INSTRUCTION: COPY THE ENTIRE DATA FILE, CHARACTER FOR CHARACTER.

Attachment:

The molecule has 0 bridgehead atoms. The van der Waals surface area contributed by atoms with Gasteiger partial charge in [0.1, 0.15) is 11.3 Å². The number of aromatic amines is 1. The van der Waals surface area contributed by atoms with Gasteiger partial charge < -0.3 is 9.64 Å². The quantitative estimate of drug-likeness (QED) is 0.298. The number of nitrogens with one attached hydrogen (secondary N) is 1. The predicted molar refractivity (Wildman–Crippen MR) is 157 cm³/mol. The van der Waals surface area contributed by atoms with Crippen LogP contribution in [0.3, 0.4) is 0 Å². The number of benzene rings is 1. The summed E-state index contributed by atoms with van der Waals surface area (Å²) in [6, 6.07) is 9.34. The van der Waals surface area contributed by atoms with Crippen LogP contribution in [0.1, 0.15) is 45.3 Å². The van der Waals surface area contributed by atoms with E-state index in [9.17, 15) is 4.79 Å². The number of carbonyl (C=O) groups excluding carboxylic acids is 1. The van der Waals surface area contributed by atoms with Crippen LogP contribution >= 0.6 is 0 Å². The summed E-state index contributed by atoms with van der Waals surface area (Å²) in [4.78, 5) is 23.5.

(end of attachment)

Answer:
The molecule has 0 bridgehead atoms. The van der Waals surface area contributed by atoms with Gasteiger partial charge in [0.1, 0.15) is 11.3 Å². The number of aromatic amines is 1. The van der Waals surface area contributed by atoms with Gasteiger partial charge < -0.3 is 9.64 Å². The quantitative estimate of drug-likeness (QED) is 0.298. The number of nitrogens with one attached hydrogen (secondary N) is 1. The predicted molar refractivity (Wildman–Crippen MR) is 157 cm³/mol. The van der Waals surface area contributed by atoms with Crippen LogP contribution in [0.3, 0.4) is 0 Å². The number of benzene rings is 1. The summed E-state index contributed by atoms with van der Waals surface area (Å²) in [6, 6.07) is 9.34. The van der Waals surface area contributed by atoms with Crippen LogP contribution in [0.1, 0.15) is 45.3 Å². The van der Waals surface area contributed by atoms with E-state index in [9.17, 15) is 4.79 Å². The number of carbonyl (C=O) groups excluding carboxylic acids is 1. The van der Waals surface area contributed by atoms with Crippen LogP contribution >= 0.6 is 0 Å². The summed E-state index contributed by atoms with van der Waals surface area (Å²) in [4.78, 5) is 23.5.